Preface to Firs..

The main objective of this book is to present basic concepts in practical biopharmaceutics and pharmacokinetics to students with at least a minimal skill in mathematics. The primary emphasis is on application and understanding of concepts. Basic theoretical discussions of the principles of biopharmaceutics and pharmacokinetics are provided, along with illustrative examples designed to help clarify these concepts. Additional practice problems and their solutions are also included to help the student gain skill in applying theories in practical problem solving. These problems range from the very simple to the fairly difficult in order to challenge the more advanced students.

This book was written with a series of learning objectives in mind. After reading this book, the student should be able to:

1. Define the basic concepts in biopharmaceutics and pharmacokinetics.

2. Use raw data and derive the pharmacokinetic models and parameters that best describe the process of drug absorption, distribution, and elimination.

3. Critically evaluate biopharmaceutic studies involving drug product equivalency and unequivalency.

4. Design and evaluate dosage regimens of drugs, using pharmacokinetic and biopharmaceutic parameters.

5. Detect potential clinical pharmacokinetic problems and apply basic pharmacokinetic principles to solve them.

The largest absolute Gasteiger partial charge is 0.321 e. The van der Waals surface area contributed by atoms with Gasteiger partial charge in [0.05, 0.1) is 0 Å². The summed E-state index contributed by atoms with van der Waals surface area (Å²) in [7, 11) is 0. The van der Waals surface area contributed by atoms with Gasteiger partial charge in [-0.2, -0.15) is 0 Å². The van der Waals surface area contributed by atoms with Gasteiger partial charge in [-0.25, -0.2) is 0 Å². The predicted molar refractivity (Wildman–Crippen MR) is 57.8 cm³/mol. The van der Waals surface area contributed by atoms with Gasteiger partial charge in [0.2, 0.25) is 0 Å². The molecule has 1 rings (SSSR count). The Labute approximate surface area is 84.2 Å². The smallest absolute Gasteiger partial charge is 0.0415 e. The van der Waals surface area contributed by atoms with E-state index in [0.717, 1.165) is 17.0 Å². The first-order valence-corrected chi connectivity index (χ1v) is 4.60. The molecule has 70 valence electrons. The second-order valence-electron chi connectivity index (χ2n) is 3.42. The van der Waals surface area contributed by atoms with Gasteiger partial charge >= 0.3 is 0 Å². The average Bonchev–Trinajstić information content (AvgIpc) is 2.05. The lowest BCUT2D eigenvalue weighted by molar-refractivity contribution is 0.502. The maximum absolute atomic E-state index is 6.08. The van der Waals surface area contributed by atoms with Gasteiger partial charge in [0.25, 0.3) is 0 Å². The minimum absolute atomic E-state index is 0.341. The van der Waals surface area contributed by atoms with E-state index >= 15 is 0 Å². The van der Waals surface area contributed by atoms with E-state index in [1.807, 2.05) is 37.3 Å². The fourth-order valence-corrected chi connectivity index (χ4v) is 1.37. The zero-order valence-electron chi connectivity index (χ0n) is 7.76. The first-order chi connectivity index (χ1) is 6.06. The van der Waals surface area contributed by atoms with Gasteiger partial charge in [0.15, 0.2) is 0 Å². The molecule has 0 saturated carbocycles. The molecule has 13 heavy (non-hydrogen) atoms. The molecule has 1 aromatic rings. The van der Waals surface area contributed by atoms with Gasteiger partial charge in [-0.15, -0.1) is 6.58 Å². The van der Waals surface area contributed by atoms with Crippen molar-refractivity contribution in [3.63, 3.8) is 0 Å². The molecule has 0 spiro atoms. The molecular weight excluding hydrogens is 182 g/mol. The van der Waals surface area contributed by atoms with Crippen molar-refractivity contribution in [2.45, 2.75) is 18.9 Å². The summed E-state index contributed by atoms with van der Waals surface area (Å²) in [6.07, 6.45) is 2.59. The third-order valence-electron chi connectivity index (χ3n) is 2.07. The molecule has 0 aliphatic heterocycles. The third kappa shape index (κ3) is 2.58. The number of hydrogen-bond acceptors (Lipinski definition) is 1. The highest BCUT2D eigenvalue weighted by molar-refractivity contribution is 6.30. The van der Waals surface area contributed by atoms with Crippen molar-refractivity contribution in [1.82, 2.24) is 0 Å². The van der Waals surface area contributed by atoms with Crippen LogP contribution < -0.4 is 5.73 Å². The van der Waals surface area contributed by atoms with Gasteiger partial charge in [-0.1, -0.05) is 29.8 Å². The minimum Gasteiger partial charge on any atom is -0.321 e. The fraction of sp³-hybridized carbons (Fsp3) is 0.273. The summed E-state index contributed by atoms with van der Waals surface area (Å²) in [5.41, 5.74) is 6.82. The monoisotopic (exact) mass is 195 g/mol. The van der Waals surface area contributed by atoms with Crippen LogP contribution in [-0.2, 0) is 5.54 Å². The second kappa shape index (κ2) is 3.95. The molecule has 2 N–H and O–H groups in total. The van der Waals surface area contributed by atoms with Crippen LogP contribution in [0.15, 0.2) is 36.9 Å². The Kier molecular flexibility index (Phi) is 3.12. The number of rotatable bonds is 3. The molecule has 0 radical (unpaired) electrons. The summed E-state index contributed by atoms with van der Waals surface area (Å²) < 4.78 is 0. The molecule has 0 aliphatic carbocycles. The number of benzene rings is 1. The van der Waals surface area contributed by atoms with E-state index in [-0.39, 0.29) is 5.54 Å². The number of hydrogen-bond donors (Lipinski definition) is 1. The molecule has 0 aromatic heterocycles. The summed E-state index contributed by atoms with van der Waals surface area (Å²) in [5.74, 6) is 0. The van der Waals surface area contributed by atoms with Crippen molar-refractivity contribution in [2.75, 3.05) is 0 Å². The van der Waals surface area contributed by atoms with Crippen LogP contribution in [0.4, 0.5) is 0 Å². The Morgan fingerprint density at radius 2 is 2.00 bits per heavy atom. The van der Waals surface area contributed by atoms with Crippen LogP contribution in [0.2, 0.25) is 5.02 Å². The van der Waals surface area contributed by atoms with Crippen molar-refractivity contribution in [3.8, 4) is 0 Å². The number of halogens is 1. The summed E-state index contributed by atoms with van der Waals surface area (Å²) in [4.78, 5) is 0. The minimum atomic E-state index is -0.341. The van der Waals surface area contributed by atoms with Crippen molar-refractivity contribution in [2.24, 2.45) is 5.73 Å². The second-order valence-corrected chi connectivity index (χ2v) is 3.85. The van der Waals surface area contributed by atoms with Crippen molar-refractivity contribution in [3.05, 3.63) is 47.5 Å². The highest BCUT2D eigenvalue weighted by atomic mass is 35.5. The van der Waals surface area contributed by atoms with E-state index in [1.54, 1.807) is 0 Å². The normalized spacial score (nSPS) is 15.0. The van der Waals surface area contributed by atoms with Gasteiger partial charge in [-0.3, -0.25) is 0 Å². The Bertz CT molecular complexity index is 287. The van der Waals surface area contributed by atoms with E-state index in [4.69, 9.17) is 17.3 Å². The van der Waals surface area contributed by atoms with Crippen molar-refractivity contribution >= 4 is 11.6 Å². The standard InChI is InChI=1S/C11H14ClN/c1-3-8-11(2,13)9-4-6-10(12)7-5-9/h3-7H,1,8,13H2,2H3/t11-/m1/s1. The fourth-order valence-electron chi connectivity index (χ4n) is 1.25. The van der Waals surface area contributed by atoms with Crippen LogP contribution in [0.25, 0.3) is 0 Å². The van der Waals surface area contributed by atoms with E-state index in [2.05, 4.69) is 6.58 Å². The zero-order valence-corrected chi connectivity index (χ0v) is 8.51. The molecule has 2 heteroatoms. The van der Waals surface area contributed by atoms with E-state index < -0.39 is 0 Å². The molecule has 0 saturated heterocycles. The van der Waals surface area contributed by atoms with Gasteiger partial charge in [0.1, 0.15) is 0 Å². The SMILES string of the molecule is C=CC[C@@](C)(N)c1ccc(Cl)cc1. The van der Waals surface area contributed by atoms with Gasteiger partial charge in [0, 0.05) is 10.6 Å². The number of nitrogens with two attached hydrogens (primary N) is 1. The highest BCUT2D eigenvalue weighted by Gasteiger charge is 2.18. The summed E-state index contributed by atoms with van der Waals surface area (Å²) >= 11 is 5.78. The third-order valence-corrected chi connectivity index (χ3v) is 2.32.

This text is primarily intended for the undergraduate student of pharmacy and the allied health professions. However, graduate students in pharmacology, medicine, clinical pharmacy, and other biomedical areas should also find it useful. This book may be used either independently or as a supplementary text in conjunction with a more extensive textbook. Students whose lack of training in mathematics has made them hesitant to study pharmacokinetics should encounter little difficulty in using this book.

Biopharmaceutics and pharmacokinetics constitute a rapidly growing discipline. For those who desire more in-depth treatment, references for specific subject areas are provided at the ends of the chapters. A list of general books and periodicals is also provided in the Appendix.

This book was initiated by our students, who felt that there was a need for a textbook with a special emphasis on explanations and examples. To answer this need, we have deviated from the "treatise" approach and have presented our subject with more generous coverage of areas that students find especially difficult. We have received numerous suggestions from students and have incorporated them into this publication. We hope that this book will be particularly helpful for students who have heretofore found biopharmaceutics and pharmacokinetics difficult and unapproachable.

Leon Shargel
Andrew B.C. Yu

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